Raspberry Pi Web Server

Hi there,
This is my first Instructable so all criticisms and comments are welcome.
This will show you how to set up a simple wired web server on your Raspberry Pi, with PHP and MySql.
Raspberry Pi Web Server
The Raspberry Pi is a good choice for a webserver that will not recieve too much traffic, such as a testing server, or small intranet, as it doesn;t get too hot (so is nice and quiet), and only uses around 5 Watts of power (costing Β£3.50 a year where I am if it's running 24/7)

In the future I might add how to set up a wireless server.

If you have any problems, post them in the comments, or PM me – I'm happy to help.

Step 1: You will Need

To create a simple web server, you will need:

1. A power supply (Micro USB)
2. A network cable
3. A HDMI cable (or Component cable) as well as a screen and USB keyboard
3. A Raspberry Pi
4. An SD card (2GB or more)
5. An SD card reader for your computer
6. Win32DiskImager (For Windows) or dd (for Unix)
7. The Raspberry Pi Debian Image
8. PuTTY (For Windows) or any other SSH client
9. Around an hour of free time

You can download the software from the following locations:

http://www.softpedia.com/get/CD-DVD-Tools/Data-CD-DVD-Burning/Win32-Disk-Imager.shtml (for Win32DiskImager)
http://www.chiark.greenend.org.uk/~sgtatham/putty/download.html (for PuTTY)

Step 2: Format SD Card

Firstly, you need to install the Debian image onto an SD card (2GB or more).
(The image can be downloaded from https://www.softpedia.com/get/System/Boot-Manager-Disk/Debian-Installer-Loader.shtml

You can do this using the Win23DiskImager tool for Windows (downloaded from http://www.softpedia.com/get/CD-DVD-Tools/Data-CD-DVD-Burning/Win32-Disk-Imager.shtml)

Insert your SD card.
Once you have downloaded the above, Extract the Debian image, and the Imaging tool, then run Win32DiskImager.
Ignore the error that you will see.
Select the Image file (debian6-19-04-2012) and your SD card, then click β€œWrite”, it will ask you to confirm, click β€œYes”. Then enjoy a break, as it usually takes a couple of minutes to write.

Once the write process has finished, you can remove the SD card, then the fun begins.

Step 3: Allow SSH connectionsRaspberry Pi Web Server need

Now plug the HDMI cable into your Raspberry Pi and your monitor, then add the power cable and SD card, as well as the USB Keyboard.

When you first turn on your Raspberry Pi, the boot up might take a while, but be patient. It will also reboot itself once, this is normal.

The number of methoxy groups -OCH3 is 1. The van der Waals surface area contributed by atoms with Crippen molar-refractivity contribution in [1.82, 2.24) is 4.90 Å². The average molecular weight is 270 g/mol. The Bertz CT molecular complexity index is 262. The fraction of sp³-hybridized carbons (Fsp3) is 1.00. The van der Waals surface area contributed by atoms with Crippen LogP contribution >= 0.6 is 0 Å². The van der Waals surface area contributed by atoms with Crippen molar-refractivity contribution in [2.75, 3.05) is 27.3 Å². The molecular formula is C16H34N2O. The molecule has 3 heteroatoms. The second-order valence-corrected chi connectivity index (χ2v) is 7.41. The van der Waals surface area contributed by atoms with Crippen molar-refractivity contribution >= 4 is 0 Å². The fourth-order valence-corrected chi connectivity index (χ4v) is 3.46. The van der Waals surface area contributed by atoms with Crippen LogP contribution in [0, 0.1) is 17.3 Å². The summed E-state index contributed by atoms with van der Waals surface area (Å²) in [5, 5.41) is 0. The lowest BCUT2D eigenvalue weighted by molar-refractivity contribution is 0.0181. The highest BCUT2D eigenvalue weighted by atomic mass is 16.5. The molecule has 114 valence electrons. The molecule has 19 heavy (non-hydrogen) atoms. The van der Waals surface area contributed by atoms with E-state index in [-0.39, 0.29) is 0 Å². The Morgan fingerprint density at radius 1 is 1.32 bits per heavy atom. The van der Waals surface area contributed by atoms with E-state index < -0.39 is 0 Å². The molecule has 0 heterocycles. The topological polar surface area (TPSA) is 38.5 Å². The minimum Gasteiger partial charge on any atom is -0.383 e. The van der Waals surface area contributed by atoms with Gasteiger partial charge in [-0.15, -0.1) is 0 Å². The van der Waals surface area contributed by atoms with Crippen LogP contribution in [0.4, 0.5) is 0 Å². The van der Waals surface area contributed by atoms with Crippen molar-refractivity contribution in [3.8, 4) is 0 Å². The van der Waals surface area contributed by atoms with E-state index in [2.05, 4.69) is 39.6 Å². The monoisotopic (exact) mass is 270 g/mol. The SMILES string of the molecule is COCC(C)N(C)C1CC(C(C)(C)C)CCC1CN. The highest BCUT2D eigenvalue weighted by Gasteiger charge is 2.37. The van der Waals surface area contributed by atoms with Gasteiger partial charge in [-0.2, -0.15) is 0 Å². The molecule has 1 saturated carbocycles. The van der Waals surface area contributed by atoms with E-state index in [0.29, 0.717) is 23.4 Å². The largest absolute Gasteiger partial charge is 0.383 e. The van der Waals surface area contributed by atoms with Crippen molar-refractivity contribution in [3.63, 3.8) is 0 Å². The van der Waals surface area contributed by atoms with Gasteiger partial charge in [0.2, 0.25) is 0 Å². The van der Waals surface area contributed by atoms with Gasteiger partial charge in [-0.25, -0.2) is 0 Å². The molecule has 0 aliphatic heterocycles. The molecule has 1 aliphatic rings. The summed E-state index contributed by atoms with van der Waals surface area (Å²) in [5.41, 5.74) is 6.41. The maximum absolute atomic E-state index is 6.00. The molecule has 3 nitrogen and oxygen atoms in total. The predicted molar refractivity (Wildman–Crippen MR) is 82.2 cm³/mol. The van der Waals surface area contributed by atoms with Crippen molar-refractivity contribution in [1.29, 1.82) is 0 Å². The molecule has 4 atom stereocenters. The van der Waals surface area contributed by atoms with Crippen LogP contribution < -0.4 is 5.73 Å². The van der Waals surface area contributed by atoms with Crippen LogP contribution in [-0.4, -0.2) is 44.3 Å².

Login with the following information when prompted:
Username: pi
Password: raspberry

Type in the following without the quote marks:

β€œsudo -i”
[Return / Enter key]
β€œcd /boot”
[Return / Enter key]
β€œmv boot_enable_ssh.rc boot.rc”
[Return / Enter key]
[Return / Enter key]

This will restart your raspberry pi.

Step 4: Change Hostname

Now that SSH is enabled, you want to change the hostname so you can connect to it more easily.

Login to your raspberry pi with the username pi and password raspberry.

Type in the following without the quote marks:

β€œsudo -i”
[Return / Enter key]
β€œnano /etc/dhcp/dhclient.conf”
[Return / Enter key]

Now look for the line β€œ#send host-name β€œxxxxxx”;” (on mine, xxxxxx is andare.fugue.com), and remove the β€œ#” symbol from in front of it.

Now hold the Ctrl key and press β€œx” to save the changes. You will be asked to save changes, just type β€œy” then hit the Return / Enter key.

Then type β€œhostname xxxxxx” where β€œxxxxxx” is what you want to call your server (I chose β€œraspberryPi” to make it easy).
Please Note that you cannot have any spaces in the hostname.

Finally for this step, type in β€œifdown eth0” and hit Return / Enter.
Once that has finished, type β€œifup eth0” and hit Return / Enter.

Now type β€œhalt” and hit Return / Enter.

Step 5: SSH Login

Once your Raspberry Pi has halted, you can disconnect it from the monitor as it is no longer needed.

Plug your Raspberry Pi's power connection in, as well as the network cable into your switch, or hub / router.
Wait a minute or so, then run your SSH client. (I used PuTTY).

Type your hostname into the hostname box, and use port 22. (The hostname is the one you set earlier).
Then click β€œOpenβ€œ.

As this is the first time you have connected to your Raspberry Pi via SSH, you will get a security warning. Click β€œYes” to continue.

Now you can login to your Raspberry Pi with the username: pi and password: raspberry.

Since SSH is working, you no longer need to worry about plugging in a monitor, or keyboard, so you Raspberry Pi can be placed anywhere where there are power and network connections available.

About The Author

Ibrar Ayyub

I am an experienced technical writer holding a Master's degree in computer science from BZU Multan, Pakistan University. With a background spanning various industries, particularly in home automation and engineering, I have honed my skills in crafting clear and concise content. Proficient in leveraging infographics and diagrams, I strive to simplify complex concepts for readers. My strength lies in thorough research and presenting information in a structured and logical format.

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